Health Tradition Health Plan will quit offering individual policies and pull the plug on another program next year.

The policies apparently are casualties in the stalled Republican attempt to repeal the Affordable Care Act, which the GOP has tried to repeal or significantly revise more than 60 times since it was enacted almost eight years ago.

Health Tradition, Mayo Clinic Health System’s insurance plan, will halt individual coverage Dec. 31 and will not write small employer group health plans under the ACA’s Small Business Health Options Program next year, according to a news release.

The number of people affected could not be determined Monday because no Health Tradition representatives were available for comment, according to a spokesman for Mayo Clinic Health System-Franciscan Healthcare in La Crosse.

The vast majority of people who have health insurance obtain it through their employers, while those whose employers don’t offer coverage and self-employed people seek individual plans from insurers in the ACA marketplace.

The Small Business Health Options Program, frequently described with the acronym SHOP, helps small businesses subsidize or pay for their workers’ premiums.

Health Tradition’s reasons for pulling out of the marketplace for the two options is not known, beyond a statement it issued saying, “Many national and regional health plan companies have exited the Exchange Marketplace over the past two years due to financial risk and uncertainty about the ACA’s future.

“Health Tradition Health Plan will concentrate on continuing to provide commercial insurance for Western Wisconsin-based employers, and will continue to provide coverage for individuals through 12/31/2017,” according to the statement.

Quartz, the health plan that the Gundersen Health Plan and Unity Health Plans Insurance Corp. affiliated with in March, also may be considering changes in its offerings, although Quartz officials were not available for comment Monday.

Quartz is a health plan services company headquartered in Sauk City, Wis., that administers the provider-sponsored health insurance plans, which Gundersen Health System and UW Health co-own.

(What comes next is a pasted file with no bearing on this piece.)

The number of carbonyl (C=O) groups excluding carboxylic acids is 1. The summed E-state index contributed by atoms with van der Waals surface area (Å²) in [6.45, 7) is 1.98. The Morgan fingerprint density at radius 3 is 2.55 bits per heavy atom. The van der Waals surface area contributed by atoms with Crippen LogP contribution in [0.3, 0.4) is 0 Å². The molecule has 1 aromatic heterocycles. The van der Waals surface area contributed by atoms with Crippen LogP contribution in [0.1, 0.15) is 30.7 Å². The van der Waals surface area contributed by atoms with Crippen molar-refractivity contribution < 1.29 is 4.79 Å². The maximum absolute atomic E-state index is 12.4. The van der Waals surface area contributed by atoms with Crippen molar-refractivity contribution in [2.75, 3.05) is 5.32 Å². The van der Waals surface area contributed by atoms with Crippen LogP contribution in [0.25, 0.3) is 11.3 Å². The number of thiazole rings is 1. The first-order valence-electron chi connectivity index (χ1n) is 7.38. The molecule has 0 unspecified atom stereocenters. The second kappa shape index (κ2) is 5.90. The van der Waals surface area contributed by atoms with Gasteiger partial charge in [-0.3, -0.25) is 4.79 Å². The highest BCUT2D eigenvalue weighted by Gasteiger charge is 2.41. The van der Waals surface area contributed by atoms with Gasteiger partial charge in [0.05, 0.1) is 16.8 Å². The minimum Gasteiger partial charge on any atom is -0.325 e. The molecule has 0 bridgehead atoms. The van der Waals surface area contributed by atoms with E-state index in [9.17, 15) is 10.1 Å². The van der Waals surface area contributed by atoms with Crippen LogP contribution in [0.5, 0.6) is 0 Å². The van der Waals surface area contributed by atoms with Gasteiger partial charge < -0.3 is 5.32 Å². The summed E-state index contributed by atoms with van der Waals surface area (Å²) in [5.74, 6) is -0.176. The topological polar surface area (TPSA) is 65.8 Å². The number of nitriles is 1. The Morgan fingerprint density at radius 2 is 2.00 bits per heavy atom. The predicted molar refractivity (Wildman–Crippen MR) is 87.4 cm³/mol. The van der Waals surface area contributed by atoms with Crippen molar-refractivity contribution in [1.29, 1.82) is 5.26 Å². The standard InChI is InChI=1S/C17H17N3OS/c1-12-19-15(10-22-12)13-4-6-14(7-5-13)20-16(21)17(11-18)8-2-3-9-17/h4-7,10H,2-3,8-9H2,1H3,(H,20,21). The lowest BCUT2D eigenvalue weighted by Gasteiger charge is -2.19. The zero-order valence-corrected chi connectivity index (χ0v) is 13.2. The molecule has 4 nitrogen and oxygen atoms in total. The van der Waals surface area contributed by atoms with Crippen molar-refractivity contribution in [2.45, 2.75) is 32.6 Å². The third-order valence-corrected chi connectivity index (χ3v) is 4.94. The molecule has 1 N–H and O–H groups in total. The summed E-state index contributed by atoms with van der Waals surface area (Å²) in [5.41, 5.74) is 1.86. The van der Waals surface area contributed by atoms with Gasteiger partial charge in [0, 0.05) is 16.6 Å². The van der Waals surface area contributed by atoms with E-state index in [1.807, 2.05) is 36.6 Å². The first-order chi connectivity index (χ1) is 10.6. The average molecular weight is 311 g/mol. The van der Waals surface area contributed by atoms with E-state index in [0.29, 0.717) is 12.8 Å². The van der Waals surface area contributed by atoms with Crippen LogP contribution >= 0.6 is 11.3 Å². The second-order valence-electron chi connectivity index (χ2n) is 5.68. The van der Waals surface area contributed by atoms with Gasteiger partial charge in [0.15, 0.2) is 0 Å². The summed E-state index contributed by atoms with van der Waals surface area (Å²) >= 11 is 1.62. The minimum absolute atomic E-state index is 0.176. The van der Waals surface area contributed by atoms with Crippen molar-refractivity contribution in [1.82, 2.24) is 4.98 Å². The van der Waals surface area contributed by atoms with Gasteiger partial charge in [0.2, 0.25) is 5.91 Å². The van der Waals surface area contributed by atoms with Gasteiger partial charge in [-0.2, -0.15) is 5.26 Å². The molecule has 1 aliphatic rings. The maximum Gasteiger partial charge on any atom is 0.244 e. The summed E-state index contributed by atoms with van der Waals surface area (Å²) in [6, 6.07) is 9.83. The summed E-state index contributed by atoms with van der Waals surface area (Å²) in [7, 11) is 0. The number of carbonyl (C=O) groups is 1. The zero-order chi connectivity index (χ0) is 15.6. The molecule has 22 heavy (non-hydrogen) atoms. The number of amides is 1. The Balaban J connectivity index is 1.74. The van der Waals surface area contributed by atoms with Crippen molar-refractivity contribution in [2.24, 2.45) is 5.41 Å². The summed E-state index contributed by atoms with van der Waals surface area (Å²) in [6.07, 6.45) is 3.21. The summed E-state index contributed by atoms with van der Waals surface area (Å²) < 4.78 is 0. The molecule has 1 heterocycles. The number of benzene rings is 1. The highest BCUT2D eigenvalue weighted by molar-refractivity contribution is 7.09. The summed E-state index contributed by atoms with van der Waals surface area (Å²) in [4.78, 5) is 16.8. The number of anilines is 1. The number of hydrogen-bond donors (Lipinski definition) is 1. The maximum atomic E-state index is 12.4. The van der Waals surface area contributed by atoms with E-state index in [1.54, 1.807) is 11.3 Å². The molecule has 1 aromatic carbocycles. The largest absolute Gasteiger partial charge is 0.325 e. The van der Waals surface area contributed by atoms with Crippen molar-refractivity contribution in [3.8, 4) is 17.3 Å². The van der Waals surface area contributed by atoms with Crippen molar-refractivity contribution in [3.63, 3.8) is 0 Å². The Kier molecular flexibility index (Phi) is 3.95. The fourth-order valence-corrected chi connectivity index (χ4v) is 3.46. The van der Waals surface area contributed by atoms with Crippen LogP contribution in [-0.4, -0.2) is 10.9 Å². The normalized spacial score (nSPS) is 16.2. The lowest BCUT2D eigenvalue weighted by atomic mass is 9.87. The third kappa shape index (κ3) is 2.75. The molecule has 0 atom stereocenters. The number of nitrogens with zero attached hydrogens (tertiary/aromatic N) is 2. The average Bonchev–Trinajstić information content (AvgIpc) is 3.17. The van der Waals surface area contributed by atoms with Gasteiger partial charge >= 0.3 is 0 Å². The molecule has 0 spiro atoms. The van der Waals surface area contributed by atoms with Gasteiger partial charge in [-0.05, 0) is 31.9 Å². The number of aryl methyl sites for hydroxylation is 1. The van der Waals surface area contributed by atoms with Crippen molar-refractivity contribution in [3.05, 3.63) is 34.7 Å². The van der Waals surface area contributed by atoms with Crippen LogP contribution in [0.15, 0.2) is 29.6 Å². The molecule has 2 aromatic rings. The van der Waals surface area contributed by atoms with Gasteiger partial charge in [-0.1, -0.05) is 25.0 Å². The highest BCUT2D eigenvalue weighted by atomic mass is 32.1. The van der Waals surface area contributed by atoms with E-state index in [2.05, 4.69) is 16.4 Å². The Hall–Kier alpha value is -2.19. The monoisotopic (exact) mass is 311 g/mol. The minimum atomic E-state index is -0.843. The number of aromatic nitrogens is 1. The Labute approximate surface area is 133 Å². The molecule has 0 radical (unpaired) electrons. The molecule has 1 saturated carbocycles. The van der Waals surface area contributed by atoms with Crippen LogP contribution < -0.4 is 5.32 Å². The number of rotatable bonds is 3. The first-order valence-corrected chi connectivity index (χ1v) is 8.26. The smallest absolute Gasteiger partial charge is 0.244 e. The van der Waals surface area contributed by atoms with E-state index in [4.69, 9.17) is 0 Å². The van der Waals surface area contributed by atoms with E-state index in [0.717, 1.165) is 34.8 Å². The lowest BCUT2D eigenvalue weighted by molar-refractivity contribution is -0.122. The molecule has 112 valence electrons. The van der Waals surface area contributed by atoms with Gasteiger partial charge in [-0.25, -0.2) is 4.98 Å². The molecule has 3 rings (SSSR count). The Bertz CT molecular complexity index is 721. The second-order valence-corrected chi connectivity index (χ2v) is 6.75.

During the 2016 presidential campaign, President Donald Trump vowed to repeal and replace Obamacare on Day One, if elected. So far, Trump has been unable to marshal Republican forces to accomplish that.

Polls show that up to 70 percent of Americans want to keep Obamacare and repair its flaws rather than repeal and replace it.

The Republican-led U.S. House passed the American Health Care Act in May, an occasion that GOP members celebrated with Trump on the White House lawn. The Congressional Budget Office later found that it would decrease federal deficits by $337 billion during the next decade but increase the number of uninsured by 24 million in 2026, compared with Obamacare.

Democrats and other critics have insisted that the AHCA amounts to tax cuts for the wealthy at the expense of the poor.

Trump has since labeled the House bill as “mean” and encouraged the Senate to pass more compassionate legislation.

Senate efforts to pass its own version of repeal and replace also have been stymied, in part because of criticisms similar to those about the House plan.

Friday, Trump suggested repealing Obamacare now and replacing it later.


Mike Tighe is the Tribune newsroom's senior citizen. That said, he don't get no respect from the cub reporters as he goes about his duly-appointed rounds on the health, religion and whatever-else-lands-in-his-inbox beats. Call him at 608-791-8446.

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